An image of a dung beetle sitting on top of a ball of dung
Up until 1967, Australia had a mammoth problem that we solved by sweeping it under the carpet. It worked a treat, and this week it was announced that we’re doubling down the efforts with a slew of new projects.
Consider a herd of beef cattle, each cow weighing perhaps half a tonne, grazing away. If you were to guess, how many times would you say each animal defecated in a day? Once? Three times?
Well it’s actually around ten to twelve times. There are 28 million cattle in Australia, producing 280 million cow pats a day that can take months, and sometimes years, to break down. And that’s just cows, not to mention our native marsupial wildlife. You can see how quickly this issue piles up. So why aren’t we living in the Land Down Under a colossal hard-baked monolith of faeces?
The answer, for marsupial faeces at least, is our native dung beetles. They co-evolved with our bouncing, watery-eyed friends and are quite happy to bury their small and hard pellets underground. The enormous wet and sticky pats produced by cows, though? Our native beetles don’t stand a chance.
An image of three cows in a field
If a 500 kg steer produces 10 cowpats a day, and is processed to create — on average — 1800 quarter-pounder patties, that’s three dung ‘patties’ for every meat patty. Image: CAFNR CC BY-NC 2.0.Show descriptionHide description
Cowpats are an issue not simply because, at their heart, they’re puddles of shit. They also—
- Suffocate the grass beneath and inhibit plant growth.
- Cause nutrient run-off, polluting and destroying the equilibrium in waterways.
- Bear vital nutrients for the soil and plant growth, which need to be introduced piecemeal.
- Act as a spawning ground for flies, with one large patty producing 3,000 bush flies in just one fortnight.
Flies alone are a stabbing, burrowing, festering nuisance that can harbour diseases and transmit infections, cause myiasis — the grizzly ‘fly strike’ wherein maggots digest the tail, wounds, and genitals of livestock. Flies are also an all-round pain in the arse.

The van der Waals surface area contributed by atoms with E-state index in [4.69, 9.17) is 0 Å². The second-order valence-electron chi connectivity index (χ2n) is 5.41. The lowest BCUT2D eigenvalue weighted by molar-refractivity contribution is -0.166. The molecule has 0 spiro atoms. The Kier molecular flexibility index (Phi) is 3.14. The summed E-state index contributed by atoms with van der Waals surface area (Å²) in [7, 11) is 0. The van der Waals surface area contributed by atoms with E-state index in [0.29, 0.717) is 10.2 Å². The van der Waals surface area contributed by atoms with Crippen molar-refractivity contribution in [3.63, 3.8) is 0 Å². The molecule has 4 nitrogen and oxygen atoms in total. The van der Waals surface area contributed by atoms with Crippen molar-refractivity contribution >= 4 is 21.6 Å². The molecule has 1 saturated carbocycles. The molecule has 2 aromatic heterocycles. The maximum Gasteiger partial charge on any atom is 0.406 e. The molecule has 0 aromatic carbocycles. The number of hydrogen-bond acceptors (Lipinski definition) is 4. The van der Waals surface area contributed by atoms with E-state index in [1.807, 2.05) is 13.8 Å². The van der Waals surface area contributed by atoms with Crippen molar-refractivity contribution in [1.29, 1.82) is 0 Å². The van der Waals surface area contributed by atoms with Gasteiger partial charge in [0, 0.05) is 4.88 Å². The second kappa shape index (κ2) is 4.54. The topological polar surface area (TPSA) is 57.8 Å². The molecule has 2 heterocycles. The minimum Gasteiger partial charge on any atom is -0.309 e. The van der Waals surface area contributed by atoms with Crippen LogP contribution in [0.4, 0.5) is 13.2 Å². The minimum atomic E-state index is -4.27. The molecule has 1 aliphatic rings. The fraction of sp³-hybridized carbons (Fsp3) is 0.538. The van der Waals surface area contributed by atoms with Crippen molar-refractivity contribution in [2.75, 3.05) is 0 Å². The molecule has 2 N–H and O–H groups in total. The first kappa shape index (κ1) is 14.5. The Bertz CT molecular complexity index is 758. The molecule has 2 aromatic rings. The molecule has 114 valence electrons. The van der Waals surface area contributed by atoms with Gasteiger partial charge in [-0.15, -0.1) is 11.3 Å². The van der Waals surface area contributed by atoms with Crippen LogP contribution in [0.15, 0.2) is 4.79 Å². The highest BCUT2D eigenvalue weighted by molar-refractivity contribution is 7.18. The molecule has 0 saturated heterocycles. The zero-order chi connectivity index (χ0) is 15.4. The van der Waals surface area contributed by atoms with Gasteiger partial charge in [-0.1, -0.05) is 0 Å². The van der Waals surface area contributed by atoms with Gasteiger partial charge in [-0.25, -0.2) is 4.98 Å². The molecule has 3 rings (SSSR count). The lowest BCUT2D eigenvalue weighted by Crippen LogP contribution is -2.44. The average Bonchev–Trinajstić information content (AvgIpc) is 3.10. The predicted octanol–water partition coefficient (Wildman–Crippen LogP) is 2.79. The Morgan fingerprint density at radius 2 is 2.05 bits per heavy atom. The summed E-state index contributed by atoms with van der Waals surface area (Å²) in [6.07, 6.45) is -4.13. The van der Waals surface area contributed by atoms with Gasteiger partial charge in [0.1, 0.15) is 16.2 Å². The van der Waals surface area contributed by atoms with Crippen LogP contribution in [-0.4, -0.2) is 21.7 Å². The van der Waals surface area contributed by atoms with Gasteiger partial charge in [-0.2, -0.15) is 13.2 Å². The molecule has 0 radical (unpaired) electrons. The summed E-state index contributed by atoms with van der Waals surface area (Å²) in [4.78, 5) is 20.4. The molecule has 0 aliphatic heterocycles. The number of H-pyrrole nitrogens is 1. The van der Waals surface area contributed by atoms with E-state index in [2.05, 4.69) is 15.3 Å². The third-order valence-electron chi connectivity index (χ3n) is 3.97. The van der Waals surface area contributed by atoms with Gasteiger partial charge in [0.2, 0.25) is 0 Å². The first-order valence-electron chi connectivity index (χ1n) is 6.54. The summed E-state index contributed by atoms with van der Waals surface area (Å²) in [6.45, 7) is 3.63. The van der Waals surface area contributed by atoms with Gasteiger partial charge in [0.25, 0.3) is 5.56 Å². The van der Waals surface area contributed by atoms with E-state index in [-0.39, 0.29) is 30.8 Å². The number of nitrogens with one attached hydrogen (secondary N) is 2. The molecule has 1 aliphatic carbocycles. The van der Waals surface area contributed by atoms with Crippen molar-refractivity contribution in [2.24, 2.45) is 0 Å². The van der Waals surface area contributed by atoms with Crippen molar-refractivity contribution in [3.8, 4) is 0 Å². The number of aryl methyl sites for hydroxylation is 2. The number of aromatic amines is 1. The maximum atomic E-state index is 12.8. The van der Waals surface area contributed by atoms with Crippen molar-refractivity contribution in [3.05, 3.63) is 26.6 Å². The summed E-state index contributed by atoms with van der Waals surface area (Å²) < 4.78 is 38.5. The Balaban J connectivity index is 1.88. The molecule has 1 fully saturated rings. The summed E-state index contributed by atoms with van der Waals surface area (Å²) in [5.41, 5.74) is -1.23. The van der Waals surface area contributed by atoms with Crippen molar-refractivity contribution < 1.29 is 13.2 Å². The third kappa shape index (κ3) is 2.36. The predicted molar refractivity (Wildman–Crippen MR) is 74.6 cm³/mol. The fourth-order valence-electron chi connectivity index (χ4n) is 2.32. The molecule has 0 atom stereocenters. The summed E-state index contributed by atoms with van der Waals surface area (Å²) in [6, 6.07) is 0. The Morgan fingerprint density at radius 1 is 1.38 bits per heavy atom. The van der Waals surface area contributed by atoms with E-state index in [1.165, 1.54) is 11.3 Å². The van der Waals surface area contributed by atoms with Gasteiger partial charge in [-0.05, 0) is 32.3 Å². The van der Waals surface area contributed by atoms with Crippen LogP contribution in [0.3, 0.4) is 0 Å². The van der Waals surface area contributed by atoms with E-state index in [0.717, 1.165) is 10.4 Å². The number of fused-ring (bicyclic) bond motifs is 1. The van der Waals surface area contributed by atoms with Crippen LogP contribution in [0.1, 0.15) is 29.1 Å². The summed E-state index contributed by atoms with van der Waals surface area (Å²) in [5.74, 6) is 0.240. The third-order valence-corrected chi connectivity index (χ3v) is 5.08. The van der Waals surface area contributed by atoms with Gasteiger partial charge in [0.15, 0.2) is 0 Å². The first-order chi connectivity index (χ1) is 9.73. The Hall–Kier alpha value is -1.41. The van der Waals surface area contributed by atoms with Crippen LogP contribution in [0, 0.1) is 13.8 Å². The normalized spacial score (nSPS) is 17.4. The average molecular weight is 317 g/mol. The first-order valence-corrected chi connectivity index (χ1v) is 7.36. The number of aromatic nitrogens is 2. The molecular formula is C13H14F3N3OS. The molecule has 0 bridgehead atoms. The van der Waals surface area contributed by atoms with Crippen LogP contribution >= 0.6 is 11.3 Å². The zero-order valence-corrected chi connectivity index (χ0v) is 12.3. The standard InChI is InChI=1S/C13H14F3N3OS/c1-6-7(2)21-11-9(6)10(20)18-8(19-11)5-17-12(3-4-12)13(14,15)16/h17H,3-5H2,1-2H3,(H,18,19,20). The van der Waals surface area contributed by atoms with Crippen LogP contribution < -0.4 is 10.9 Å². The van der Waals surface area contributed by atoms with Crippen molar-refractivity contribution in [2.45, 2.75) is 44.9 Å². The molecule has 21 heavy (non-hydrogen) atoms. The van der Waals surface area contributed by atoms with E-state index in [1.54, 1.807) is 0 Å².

We’ve established the flow-on effects of millions of tonnes of dung. So what was the solution?
It was the 1960s and, looking over our vast dung-strewn farmland, a newly immigrated entomologist working with us, Dr George Bornemissza, concluded our country had an issue. Instead of relying on our native dung beetles specialised to deal with marsupial faeces, Dr Bornemissza reasoned, why don’t we import beetles that have evolved to work with bovine faeces? And thus, our country-wide grassroots movement known as the Australian Dung Beetle Project emerged.
Headed by Dr Bornemissza, the Australian Dung Beetle Project gradually introduced 45 dung beetle species to Australia, bringing them in from Africa and the Mediterranean. Like tiny organic bulldozers, the insects were collected, reared, and released to farms around the country, to overwhelming success. Each beetle rollout was tailored for the particular farmland habitat, with certain species performing their role, on a roll rolling dung into their preferred soil type.
A close up image of a shiny dung beetle: Onthophagus dandalu
In the last 50 years, we’ve continued introducing unique species of beetle to tackle specific requirements, such as the spring months in temperate climates where flies had a head-start over the beetles there.
After half a century of riding the success of our dung beetles, the latest application will be the National Dung Beetle Database (NDBD [a clear cut acronym]), which will perform a targeted and heavily monitored release of the beetles in specific locations around the country. The NDBD will house the data for beetle numbers and efficacy, and will feed back in to inform future deployments of beetles.
Haven’t had your fill of dung beetle information? Read more about some of the species of dung beetle we released in 2012-14.